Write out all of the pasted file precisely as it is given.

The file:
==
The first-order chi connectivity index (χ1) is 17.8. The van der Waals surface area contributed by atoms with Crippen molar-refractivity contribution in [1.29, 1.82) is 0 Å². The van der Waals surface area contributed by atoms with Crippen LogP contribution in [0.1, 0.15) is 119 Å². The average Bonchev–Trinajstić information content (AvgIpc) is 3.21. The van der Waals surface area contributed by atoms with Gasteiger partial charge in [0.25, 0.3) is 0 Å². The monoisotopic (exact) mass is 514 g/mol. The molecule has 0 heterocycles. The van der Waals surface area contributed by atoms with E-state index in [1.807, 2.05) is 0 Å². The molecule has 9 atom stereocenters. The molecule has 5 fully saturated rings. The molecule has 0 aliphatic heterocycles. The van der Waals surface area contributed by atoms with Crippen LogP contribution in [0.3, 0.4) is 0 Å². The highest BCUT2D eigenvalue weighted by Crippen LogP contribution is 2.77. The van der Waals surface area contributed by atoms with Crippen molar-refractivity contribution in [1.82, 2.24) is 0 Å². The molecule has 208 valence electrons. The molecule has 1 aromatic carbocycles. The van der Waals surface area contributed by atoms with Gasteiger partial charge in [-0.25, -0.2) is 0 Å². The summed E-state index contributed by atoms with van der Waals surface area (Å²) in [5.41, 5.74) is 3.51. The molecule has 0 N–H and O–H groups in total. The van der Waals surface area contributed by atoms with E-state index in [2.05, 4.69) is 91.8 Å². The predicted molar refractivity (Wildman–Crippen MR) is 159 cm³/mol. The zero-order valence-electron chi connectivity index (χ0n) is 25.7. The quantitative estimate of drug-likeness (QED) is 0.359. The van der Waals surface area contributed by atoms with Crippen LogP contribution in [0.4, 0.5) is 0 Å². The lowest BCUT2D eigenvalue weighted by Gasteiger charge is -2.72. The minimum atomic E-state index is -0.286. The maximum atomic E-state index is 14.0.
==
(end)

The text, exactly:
The first-order chi connectivity index (χ1) is 17.8. The van der Waals surface area contributed by atoms with Crippen molar-refractivity contribution in [1.29, 1.82) is 0 Å². The van der Waals surface area contributed by atoms with Crippen LogP contribution in [0.1, 0.15) is 119 Å². The average Bonchev–Trinajstić information content (AvgIpc) is 3.21. The van der Waals surface area contributed by atoms with Gasteiger partial charge in [0.25, 0.3) is 0 Å². The monoisotopic (exact) mass is 514 g/mol. The molecule has 0 heterocycles. The van der Waals surface area contributed by atoms with E-state index in [1.807, 2.05) is 0 Å². The molecule has 9 atom stereocenters. The molecule has 5 fully saturated rings. The molecule has 0 aliphatic heterocycles. The van der Waals surface area contributed by atoms with Crippen LogP contribution in [0.3, 0.4) is 0 Å². The highest BCUT2D eigenvalue weighted by Crippen LogP contribution is 2.77. The van der Waals surface area contributed by atoms with Crippen molar-refractivity contribution in [1.82, 2.24) is 0 Å². The molecule has 208 valence electrons. The molecule has 1 aromatic carbocycles. The van der Waals surface area contributed by atoms with Gasteiger partial charge in [-0.25, -0.2) is 0 Å². The summed E-state index contributed by atoms with van der Waals surface area (Å²) in [5.41, 5.74) is 3.51. The molecule has 0 N–H and O–H groups in total. The van der Waals surface area contributed by atoms with E-state index in [2.05, 4.69) is 91.8 Å². The predicted molar refractivity (Wildman–Crippen MR) is 159 cm³/mol. The zero-order valence-electron chi connectivity index (χ0n) is 25.7. The quantitative estimate of drug-likeness (QED) is 0.359. The van der Waals surface area contributed by atoms with Crippen LogP contribution in [0.4, 0.5) is 0 Å². The lowest BCUT2D eigenvalue weighted by Gasteiger charge is -2.72. The minimum atomic E-state index is -0.286. The maximum atomic E-state index is 14.0.